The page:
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Jenny Huanjiao Zhou, MD, PhD

Assistant Professor of Pathology

Contact Information

Jenny Huanjiao Zhou, MD, PhD

Lab Location

Mailing Address

  • Yale School of Medicine

    10 Amistad Street, Room 401B

    New Haven, CT 06519

    United States

Research Summary

I have focused on translational research from the very beginning of my postgraduate study. To discover the molecular mechanisms and facilitate new therapeutic strategies for vascular diseases, I have worked on angiogenesis and lymphangiogenesis, predominantly to investigate the role of CCM3, Trx2, SENP1 and AIP1 genes in animal models and in vitro for vascular biology, cell biology and signaling, as well as potential therapeutic targets which would provide promising treatment for vascular diseases such as cerebral cavernous malformation, diabetic retinopathy and cardiomyopathy. Specifically, I have 1) defined novel function of AIP1 and CCM3 in regulating VEGFR3 signaling in angiogenesis and lymphangiogenesis (Arterioscler Thromb Vasc Biol, 2014;Arterioscler Thromb Vasc Biol, 2021); 2) elucidated critical function of mitochondrial redox protein Trx2 in cardiomyopathy in collaboration with Dr. Huang in the lab (Circulation, 2015), and found Trx2 modulates vessel sprouting and maturation in angiogenesis (ongoing work); 3) demonstrated that SENP1 functions as an endogenous activator in VEGFR2 signalling by regulating VEGFR2 trafficking from the Golgi to endothelial cell surface which pathway plays a critical role in diabetes-associated angiogenesis (Nat Commun, 2018); 4) established inducible endothelial-specific CCM3 mouse model for human cerebral cavernous malformation (CCM) disease and have intriguingly found that blockade of exocytosis or inhibition of Angpt2-TIE2 signaling completely blunts CCM lesion formation in the mouse model (Nat Med, 2016; Nat Commun, 2021). My lab will continue to investigate the cardiovascular and retinal disease in the aspects of endothelial signaling and biology, vascular malformation and remodeling.

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Extensive Research Description

Lab Ongoing Projects:

1. Cerebral cavernous malformations:Cerebral cavernous malformations (CCMs) are common vascular malformations with a prevalence of 0.4-0.8% that affect the vasculature of central nervous system in the human population where they result in increased risk for stroke, seizures and focal neurological deficits. My research aims to address the following fundamental questions: Why are CCM lesions primarily confined to brain vasculature despite CCM proteins are ubiquitously expressed in all tissues? Which is the major cell type in which CCM loss initiates CCM lesion formation? And what is the critical signaling in endothelial cells and pericytes that contributes to CCM disease? I expand my current study of CCM3 to explore the hypothesis that loss of CCM3 in endothelial cells (EC) and pericytes (PC) alters signaling critical for EC-PC interactions, contributing to vascular disassembly and capillary dilation within the neurovascular unit, leading to CCM (Nat Med, 2016; Arterioscler Thromb Vasc Biol, 2020; Nat Commun, 2021). Furthermore, CCM3 deletion augments the VEGFR3-ERK1/2 signaling in lymphatic endothelial cells that drives lymphatic hyperplasia and malformation and warrant further investigation on the potential clinical relevance of lymphatic dysfunction in patients with CCM (Arterioscler Thromb Vasc Biol, 2021). We will use the complementary approaches of genetic, cell biological and imaging analyses to define augmented membrane protein targeting in a specialized cell type within neurovascular unit as the causes of CCM pathology, and define new and more effective therapies for this potentially debilitating neurological disorder.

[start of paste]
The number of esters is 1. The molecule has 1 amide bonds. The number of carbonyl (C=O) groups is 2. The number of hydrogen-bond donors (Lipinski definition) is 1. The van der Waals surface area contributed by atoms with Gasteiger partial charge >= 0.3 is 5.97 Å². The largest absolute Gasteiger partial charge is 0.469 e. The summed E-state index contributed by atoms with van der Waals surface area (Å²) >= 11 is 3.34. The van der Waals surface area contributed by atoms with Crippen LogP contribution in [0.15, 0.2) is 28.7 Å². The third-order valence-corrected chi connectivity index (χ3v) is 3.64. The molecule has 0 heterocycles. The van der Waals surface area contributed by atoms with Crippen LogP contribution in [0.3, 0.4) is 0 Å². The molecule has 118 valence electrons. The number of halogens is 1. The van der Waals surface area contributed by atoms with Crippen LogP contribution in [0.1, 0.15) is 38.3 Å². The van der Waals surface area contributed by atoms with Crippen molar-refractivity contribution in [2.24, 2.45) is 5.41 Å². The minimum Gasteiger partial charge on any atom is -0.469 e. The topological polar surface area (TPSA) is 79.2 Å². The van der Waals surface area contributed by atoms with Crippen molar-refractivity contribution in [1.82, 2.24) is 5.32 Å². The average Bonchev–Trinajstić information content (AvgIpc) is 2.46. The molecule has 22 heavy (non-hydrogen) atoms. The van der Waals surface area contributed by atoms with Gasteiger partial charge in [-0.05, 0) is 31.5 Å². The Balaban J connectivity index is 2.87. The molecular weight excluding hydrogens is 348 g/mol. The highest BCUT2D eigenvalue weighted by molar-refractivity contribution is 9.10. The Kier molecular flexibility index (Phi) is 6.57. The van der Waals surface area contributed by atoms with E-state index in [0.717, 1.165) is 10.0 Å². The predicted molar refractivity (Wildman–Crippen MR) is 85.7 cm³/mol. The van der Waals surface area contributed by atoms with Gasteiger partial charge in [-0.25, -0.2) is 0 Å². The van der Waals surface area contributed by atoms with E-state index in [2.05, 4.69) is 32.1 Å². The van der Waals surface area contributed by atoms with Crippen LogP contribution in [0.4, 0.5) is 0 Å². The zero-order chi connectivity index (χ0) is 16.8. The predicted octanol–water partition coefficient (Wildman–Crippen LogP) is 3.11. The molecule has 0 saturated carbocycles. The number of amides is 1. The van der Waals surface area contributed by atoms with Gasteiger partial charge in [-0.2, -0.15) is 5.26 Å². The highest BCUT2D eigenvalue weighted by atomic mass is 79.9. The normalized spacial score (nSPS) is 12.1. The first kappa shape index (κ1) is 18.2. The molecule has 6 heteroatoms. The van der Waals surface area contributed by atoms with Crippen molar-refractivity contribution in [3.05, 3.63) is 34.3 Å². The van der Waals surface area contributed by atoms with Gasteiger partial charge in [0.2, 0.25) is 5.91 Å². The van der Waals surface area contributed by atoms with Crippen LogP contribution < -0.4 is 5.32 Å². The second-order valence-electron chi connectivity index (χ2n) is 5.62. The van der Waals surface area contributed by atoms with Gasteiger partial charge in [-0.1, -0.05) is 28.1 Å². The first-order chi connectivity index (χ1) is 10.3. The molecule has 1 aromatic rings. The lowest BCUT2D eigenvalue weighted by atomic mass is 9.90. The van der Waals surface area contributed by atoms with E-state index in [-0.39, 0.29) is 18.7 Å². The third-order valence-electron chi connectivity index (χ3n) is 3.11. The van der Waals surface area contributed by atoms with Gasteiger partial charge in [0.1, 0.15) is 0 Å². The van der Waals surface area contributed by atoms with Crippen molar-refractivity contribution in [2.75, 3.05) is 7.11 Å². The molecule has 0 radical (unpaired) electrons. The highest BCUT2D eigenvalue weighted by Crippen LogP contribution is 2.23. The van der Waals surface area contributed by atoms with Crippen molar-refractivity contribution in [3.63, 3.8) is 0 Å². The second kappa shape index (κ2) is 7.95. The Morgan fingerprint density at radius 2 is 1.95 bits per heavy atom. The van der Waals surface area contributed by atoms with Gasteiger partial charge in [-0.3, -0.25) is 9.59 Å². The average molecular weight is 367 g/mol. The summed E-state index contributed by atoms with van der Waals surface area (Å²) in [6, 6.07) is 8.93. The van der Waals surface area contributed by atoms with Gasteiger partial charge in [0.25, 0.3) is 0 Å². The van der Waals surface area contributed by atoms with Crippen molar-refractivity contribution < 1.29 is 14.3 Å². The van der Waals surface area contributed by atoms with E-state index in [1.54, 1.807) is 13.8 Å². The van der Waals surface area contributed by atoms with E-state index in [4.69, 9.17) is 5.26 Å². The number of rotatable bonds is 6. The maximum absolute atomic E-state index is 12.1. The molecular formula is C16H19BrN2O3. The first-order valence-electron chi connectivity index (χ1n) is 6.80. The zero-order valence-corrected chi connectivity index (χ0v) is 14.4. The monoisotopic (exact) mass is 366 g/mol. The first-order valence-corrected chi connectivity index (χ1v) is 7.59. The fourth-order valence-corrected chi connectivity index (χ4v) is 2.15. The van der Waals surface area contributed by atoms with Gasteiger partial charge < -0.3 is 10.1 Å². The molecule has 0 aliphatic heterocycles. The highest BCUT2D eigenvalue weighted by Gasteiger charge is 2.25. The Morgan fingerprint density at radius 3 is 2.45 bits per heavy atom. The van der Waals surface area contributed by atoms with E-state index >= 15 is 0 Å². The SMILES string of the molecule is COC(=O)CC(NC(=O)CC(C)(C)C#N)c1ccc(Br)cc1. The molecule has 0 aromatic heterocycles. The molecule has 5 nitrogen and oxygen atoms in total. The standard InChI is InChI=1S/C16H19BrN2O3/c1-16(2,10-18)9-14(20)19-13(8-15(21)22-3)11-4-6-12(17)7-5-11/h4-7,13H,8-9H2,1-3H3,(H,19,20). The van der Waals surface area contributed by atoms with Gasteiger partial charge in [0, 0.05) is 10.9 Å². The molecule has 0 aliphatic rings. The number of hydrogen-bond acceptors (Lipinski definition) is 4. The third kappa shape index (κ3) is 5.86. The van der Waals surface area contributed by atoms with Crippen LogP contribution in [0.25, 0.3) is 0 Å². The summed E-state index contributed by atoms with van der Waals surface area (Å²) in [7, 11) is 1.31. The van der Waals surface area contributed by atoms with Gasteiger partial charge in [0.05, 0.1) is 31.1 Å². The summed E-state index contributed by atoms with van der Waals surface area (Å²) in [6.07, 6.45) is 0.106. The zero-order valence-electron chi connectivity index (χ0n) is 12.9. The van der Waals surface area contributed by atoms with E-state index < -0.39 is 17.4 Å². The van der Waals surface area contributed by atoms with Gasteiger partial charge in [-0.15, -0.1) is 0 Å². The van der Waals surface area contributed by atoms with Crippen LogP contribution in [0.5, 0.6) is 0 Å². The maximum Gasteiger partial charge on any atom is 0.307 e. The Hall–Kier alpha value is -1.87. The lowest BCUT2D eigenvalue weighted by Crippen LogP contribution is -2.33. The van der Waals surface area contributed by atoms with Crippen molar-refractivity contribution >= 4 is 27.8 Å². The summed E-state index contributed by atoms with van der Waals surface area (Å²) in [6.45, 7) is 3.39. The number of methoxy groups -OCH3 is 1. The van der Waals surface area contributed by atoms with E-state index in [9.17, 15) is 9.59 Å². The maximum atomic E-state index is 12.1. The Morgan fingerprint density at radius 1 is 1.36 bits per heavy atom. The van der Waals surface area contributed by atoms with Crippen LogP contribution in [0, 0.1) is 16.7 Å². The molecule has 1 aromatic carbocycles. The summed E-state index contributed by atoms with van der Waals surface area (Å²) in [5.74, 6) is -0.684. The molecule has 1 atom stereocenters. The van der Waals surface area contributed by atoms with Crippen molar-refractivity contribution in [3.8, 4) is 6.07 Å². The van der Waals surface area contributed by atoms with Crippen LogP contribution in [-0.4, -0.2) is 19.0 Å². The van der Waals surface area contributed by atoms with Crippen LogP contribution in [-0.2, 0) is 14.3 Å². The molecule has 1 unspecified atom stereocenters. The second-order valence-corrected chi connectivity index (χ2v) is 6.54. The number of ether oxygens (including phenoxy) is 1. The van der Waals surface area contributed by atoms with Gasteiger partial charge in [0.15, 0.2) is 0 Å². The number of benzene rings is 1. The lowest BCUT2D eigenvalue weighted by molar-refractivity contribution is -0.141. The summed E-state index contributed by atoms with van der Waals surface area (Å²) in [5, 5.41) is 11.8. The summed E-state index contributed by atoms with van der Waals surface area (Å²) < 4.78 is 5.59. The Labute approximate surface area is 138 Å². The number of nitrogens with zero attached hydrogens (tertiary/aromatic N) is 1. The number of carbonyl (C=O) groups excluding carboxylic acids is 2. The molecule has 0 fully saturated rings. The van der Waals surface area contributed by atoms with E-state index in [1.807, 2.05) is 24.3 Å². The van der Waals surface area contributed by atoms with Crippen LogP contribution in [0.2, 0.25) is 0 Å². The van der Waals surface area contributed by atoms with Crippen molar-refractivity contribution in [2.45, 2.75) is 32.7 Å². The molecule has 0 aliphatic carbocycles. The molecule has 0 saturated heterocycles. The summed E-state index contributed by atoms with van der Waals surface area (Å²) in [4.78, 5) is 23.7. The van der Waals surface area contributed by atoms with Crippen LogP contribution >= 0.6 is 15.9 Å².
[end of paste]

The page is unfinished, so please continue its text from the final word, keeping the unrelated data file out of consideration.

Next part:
2. Elucidate critical function of mitochondrial protein in retinopathy: Mitochondrial dysfunction is involved in the pathogenesis of the major blinding retinal diseases such as diabetic retinopathy and age-related macular degeneration, but study on mitochondria in retinal vasculature is limited. We will employ genetic, biochemical, cell biology, microscopy imaging and single cell transcriptome analyses to define the angiogenic and metabolic pathways regulated by mitochondrial proteins with distinct functions, which will facilitate our understanding of the molecular mechanisms and pathogenesis involved in vascular diseases in the eye, and help in defining more effective therapies.

Positions available (for Students, Postdocs and Visiting Scholars): We are open to highly motivated postgraduate students and postgraduates including visiting scholars who has MD degree, PhD degree/candidate, both MD and PhD degree/candidate, to work on exciting on-going directions, especially vascular biology and malformations, vascular diseases (CCM, AVM, Eye diseases and Lymphatic diseases) and translational perspectives. We prefer someone who is experienced in both in vivo and in vitro study. Please contact me directly ( with your updated CV if you are interested.


Research Interests

Arteriovenous Malformations; Blood Vessels; Blood-Brain Barrier; Cardiovascular Diseases; Endothelium

Public Health Interests

Cardiovascular Diseases

Research Images

Selected Publications